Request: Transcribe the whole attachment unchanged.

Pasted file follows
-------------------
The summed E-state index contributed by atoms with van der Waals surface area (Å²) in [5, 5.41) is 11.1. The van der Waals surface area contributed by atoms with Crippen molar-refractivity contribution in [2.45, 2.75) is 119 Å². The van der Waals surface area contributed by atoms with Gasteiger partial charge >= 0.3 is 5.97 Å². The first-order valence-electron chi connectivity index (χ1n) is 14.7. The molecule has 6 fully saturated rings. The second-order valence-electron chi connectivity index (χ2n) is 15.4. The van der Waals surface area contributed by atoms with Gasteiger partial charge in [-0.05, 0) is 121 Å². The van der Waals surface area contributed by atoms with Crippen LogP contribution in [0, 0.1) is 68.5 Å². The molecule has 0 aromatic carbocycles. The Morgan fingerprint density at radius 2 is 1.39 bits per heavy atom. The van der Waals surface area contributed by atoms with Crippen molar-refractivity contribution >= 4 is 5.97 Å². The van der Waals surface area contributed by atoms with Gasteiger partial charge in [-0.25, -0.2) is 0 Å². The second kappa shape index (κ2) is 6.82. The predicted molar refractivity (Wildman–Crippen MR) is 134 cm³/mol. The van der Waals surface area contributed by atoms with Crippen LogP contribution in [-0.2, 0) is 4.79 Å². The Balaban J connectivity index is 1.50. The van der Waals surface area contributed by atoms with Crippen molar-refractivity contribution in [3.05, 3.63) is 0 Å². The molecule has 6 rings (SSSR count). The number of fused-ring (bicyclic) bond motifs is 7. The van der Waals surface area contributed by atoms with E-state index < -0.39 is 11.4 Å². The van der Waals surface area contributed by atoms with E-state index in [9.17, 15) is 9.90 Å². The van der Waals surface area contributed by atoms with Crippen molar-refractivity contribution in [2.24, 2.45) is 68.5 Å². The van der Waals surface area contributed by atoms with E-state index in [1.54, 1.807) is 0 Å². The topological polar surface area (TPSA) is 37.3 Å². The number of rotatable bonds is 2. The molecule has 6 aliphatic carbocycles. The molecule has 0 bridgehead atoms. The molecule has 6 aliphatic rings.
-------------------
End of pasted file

The summed E-state index contributed by atoms with van der Waals surface area (Å²) in [5, 5.41) is 11.1. The van der Waals surface area contributed by atoms with Crippen molar-refractivity contribution in [2.45, 2.75) is 119 Å². The van der Waals surface area contributed by atoms with Gasteiger partial charge >= 0.3 is 5.97 Å². The first-order valence-electron chi connectivity index (χ1n) is 14.7. The molecule has 6 fully saturated rings. The second-order valence-electron chi connectivity index (χ2n) is 15.4. The van der Waals surface area contributed by atoms with Gasteiger partial charge in [-0.05, 0) is 121 Å². The van der Waals surface area contributed by atoms with Crippen LogP contribution in [0, 0.1) is 68.5 Å². The molecule has 0 aromatic carbocycles. The Morgan fingerprint density at radius 2 is 1.39 bits per heavy atom. The van der Waals surface area contributed by atoms with Crippen molar-refractivity contribution >= 4 is 5.97 Å². The van der Waals surface area contributed by atoms with Gasteiger partial charge in [-0.25, -0.2) is 0 Å². The second kappa shape index (κ2) is 6.82. The predicted molar refractivity (Wildman–Crippen MR) is 134 cm³/mol. The van der Waals surface area contributed by atoms with Crippen LogP contribution in [-0.2, 0) is 4.79 Å². The Balaban J connectivity index is 1.50. The van der Waals surface area contributed by atoms with Crippen molar-refractivity contribution in [3.05, 3.63) is 0 Å². The molecule has 6 rings (SSSR count). The number of fused-ring (bicyclic) bond motifs is 7. The van der Waals surface area contributed by atoms with E-state index < -0.39 is 11.4 Å². The van der Waals surface area contributed by atoms with E-state index in [9.17, 15) is 9.90 Å². The van der Waals surface area contributed by atoms with Crippen molar-refractivity contribution in [2.24, 2.45) is 68.5 Å². The van der Waals surface area contributed by atoms with E-state index in [1.54, 1.807) is 0 Å². The topological polar surface area (TPSA) is 37.3 Å². The number of rotatable bonds is 2. The molecule has 6 aliphatic carbocycles. The molecule has 0 bridgehead atoms. The molecule has 6 aliphatic rings.